With 4-0 win over Red Sox, Orioles take biggest AL East lead since 1979

BOSTON -- Orioles right-hander Miguel Gonzalez is continuing to show he deserves a postseason start while his team has seized its biggest lead in the American League East in 35 years.

Yes, 35 years -- before any member of the Orioles' current active roster was born.


With their 4-0 victory over the Boston Red Sox on Monday night, the Orioles (84-59) have taken a 10-game divisional lead for the first time since Sept. 22, 1979, a season in which the Orioles lost to the Pittsburgh Pirates in a seven-game World Series.

"We hear it, we hear what's going on, but it doesn't feel like that," said Orioles first baseman Steve Pearce, who had two of the Orioles' seven hits Monday. "We still know we've got a job to do. And we go out there and we play. We play hard, and we let everything else take care of itself."


These Orioles have reduced their magic number to 11 with 19 games to play and are 10 games ahead of both the idle New York Yankees and the Toronto Blue Jays, who won Monday to force a second-place tie.

"I just asked. I asked if New York won tonight, and they didn't even play, so that tells you how much we pay attention to that kind of stuff," said reliever Tommy Hunter, who struck out three of the four Red Sox hitters he faced. "I mean, we've got a good thing going here. We're going to ride it as long as we can. Hopefully, we get a chance to play a couple of games in October."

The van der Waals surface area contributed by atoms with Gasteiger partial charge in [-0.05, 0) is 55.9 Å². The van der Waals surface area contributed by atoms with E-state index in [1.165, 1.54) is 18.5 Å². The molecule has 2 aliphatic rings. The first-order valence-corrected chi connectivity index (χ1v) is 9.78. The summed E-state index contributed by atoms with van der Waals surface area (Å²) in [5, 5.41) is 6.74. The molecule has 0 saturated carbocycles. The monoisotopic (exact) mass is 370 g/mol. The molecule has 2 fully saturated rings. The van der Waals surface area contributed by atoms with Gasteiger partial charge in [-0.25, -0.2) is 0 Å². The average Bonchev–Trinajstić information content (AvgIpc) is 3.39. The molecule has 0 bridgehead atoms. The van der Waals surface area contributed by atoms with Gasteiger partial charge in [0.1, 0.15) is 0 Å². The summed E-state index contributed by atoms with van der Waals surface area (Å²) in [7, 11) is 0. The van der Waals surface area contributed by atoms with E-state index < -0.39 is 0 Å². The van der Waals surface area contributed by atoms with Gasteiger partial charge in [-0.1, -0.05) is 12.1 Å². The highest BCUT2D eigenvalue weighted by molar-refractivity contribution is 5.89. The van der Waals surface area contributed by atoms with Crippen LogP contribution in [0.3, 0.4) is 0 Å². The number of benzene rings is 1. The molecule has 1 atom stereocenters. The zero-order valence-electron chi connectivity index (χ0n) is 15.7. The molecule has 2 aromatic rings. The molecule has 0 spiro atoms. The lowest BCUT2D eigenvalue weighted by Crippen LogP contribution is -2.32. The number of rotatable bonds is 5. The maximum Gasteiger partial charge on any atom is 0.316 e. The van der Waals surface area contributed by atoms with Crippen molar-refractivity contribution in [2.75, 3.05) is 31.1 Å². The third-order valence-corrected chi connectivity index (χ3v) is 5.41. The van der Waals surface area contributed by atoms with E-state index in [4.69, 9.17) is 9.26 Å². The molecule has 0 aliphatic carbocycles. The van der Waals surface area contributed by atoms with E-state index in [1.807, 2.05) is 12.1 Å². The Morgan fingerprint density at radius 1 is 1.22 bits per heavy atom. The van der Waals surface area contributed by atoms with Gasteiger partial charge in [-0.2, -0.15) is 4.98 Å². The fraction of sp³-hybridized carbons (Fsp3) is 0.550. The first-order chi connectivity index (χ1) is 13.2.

Gonzalez (9-7) continued his tremendous stretch on the mound and is cementing his spot in the postseason rotation. He threw 6 1/3 shutout innings versus the Red Sox to extend his scoreless streak to 15 1/3 innings.

Gonzalez has allowed just one run -- a solo homer to the Minnesota Twins' Trevor Plouffe on Aug. 29 -- in his last 22 1/3 innings over three starts. He has permitted just two runs or fewer in nine of his last 10 starts.

"Staying positive and staying aggressive every time I go out there and not do too much," Gonzalez said about what's clicked for him recently. "Especially like today, it was a big [strike] zone. I thought we made some good plays behind me. Everybody, they did their job."

Gonzalez was coming off the best performance of his major league career, a shutout against the Cincinnati Reds on Wednesday. He allowed just four hits and one walk in nine innings in that game.

"Any time he has the type of outing he had last time, you are wondering how he is going to respond the next time out," Orioles manager Buck Showalter said. "But I think he answered those questions pretty well."

On Monday, Gonzalez wasn't nearly as sharp, but still plenty good enough. He gave up two hits and a walk in the first inning before settling in to retire 15 of his next 18 Boston batters.


With one out in the seventh, Gonzalez allowed three consecutive hits and exited to scattered applause from the Orioles fans mixed into the announced 35,894 at Fenway Park. Gonzalez allowed six hits, three walks and struck out four batters.

"The way he is pitching right now, you can talk about him the way you talk about a lot of good pitchers. You better get him early," Showalter said. "Because once he gets his feet on the ground and realizes he's carrying good stuff again, he is going to make it work for him."